• Credit Card B: $7,500, 15.00% APR
  • Personal Loan: $1,000, 10.05% APR

Using the snowball method, you would pay the minimum monthly payments to the credit card debts, and pay any extra that you can to the personal loan until it is paid off. You would then apply the extra payments to Credit Card A until it is paid in full.

Pros and Cons

With the snowball method, you are able to see progress faster. Quick wins can help you stay motivated to keep going. However, with this approach, it will take you longer to pay off your largest debts—and those are often the ones that carry the highest interest, so you’ll likely end up paying more overall.

The Avalanche Method

The avalanche method takes into account the fact that high-interest debts cost you the most money over time. Using the avalanche method, you pay off your highest interest debts first.

How it Works

Let’s look at the same scenario as above.

  • Credit Card A: $3,500, 17.99% APR
  • Credit Card B: $7,500, 15.00% APR
  • Personal Loan: $1,000, 10.05% APR

With the avalanche method, you’d pay the minimum monthly payment on Credit Card B and the Personal Loan, and pay extra towards Credit Card A, since it has the highest interest rate. Once it was paid off, you’d move on to Credit Card B.

Pros and Cons

This is the fastest way to eliminate debt and save on interest payments. However, it can take years to eliminate this debt while other smaller bills still trickle in.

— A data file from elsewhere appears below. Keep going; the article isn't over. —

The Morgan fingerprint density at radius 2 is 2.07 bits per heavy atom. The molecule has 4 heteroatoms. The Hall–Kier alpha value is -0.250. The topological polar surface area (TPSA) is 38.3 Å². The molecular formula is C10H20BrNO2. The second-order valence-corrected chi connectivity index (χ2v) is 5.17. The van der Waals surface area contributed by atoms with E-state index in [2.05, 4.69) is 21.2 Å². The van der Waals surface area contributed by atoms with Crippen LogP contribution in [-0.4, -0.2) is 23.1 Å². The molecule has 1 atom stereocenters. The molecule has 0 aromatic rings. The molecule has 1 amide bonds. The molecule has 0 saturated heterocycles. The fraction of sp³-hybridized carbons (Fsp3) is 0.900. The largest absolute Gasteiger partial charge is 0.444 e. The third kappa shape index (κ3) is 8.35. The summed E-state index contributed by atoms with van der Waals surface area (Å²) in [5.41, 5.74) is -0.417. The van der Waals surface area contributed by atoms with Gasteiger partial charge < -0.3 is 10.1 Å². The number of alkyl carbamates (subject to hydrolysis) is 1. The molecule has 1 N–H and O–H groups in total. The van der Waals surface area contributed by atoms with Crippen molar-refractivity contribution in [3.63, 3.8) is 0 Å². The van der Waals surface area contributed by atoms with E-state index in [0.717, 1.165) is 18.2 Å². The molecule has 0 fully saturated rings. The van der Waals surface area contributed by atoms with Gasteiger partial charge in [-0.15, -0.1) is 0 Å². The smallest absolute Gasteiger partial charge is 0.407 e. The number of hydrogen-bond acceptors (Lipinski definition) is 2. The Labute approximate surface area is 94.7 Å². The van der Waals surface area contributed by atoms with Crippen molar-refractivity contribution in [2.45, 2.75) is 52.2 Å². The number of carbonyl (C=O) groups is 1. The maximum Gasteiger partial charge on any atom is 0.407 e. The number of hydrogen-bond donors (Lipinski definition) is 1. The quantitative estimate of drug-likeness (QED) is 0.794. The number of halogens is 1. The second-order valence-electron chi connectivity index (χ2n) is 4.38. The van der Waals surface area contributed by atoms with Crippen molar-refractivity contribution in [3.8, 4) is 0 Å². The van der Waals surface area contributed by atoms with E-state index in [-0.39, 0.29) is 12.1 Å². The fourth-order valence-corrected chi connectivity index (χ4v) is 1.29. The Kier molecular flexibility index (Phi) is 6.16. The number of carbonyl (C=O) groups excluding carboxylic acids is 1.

Which option is best for you?

It comes down to what you feel most comfortable with. Ultimately the best method is the one you can stick to.  If you’re motivated by quicker victories, the snowball method may be the right option for you. If you want to pay the lowest amount of interest, you’re likely better off choosing the avalanche method.

Looking for more options to pay off your debt?  Click here to learn about debt management plans, balance transfers, debt consolidation, and more.

GreenPath is Here for You

At GreenPath Financial Wellness, we are working to make it easier for everyone to achieve financial health. We can help you gain a better understanding of your spending habits, and we can help you create a plan to pay off your credit card debt. Our financial coaches are kind and caring. We can help you understand your finances and make a plan to meet your goals. It’s free, confidential and no pressure!

Call today for a free financial counseling session.

Dusti Young  Dusti Young has a passion and energy for spreading financial wellness. Through her role at GreenPath, she connects people to financial wellness by working with GreenPath’s partners. Dusti has been with GreenPath for nearly 13 years and has held a number of roles, including financial counselor, business analyst, and her current role, Partner Relations Specialist.